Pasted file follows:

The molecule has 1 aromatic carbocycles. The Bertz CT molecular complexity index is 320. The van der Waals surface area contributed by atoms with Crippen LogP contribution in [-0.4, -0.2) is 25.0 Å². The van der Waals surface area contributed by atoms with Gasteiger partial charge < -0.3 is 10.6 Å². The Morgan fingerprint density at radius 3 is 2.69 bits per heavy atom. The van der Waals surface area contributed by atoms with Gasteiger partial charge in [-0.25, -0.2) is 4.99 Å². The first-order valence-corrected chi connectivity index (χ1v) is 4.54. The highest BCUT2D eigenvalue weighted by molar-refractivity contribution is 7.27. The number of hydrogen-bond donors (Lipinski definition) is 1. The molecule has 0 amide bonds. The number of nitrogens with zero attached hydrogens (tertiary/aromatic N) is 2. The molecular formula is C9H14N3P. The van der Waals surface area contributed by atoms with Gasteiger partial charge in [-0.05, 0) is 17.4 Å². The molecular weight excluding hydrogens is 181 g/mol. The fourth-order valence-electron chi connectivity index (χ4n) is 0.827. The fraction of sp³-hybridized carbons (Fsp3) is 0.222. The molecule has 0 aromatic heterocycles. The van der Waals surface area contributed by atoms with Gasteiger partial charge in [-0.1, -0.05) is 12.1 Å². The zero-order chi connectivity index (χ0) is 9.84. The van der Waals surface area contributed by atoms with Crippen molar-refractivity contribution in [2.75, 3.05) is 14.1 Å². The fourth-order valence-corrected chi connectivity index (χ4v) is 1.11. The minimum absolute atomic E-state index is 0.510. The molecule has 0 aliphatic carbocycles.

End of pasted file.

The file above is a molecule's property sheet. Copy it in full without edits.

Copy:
The molecule has 1 aromatic carbocycles. The Bertz CT molecular complexity index is 320. The van der Waals surface area contributed by atoms with Crippen LogP contribution in [-0.4, -0.2) is 25.0 Å². The van der Waals surface area contributed by atoms with Gasteiger partial charge < -0.3 is 10.6 Å². The Morgan fingerprint density at radius 3 is 2.69 bits per heavy atom. The van der Waals surface area contributed by atoms with Gasteiger partial charge in [-0.25, -0.2) is 4.99 Å². The first-order valence-corrected chi connectivity index (χ1v) is 4.54. The highest BCUT2D eigenvalue weighted by molar-refractivity contribution is 7.27. The number of hydrogen-bond donors (Lipinski definition) is 1. The molecule has 0 amide bonds. The number of nitrogens with zero attached hydrogens (tertiary/aromatic N) is 2. The molecular formula is C9H14N3P. The van der Waals surface area contributed by atoms with Gasteiger partial charge in [-0.05, 0) is 17.4 Å². The molecular weight excluding hydrogens is 181 g/mol. The fourth-order valence-electron chi connectivity index (χ4n) is 0.827. The fraction of sp³-hybridized carbons (Fsp3) is 0.222. The molecule has 0 aromatic heterocycles. The van der Waals surface area contributed by atoms with Gasteiger partial charge in [-0.1, -0.05) is 12.1 Å². The zero-order chi connectivity index (χ0) is 9.84. The van der Waals surface area contributed by atoms with Crippen molar-refractivity contribution in [2.75, 3.05) is 14.1 Å². The fourth-order valence-corrected chi connectivity index (χ4v) is 1.11. The minimum absolute atomic E-state index is 0.510. The molecule has 0 aliphatic carbocycles.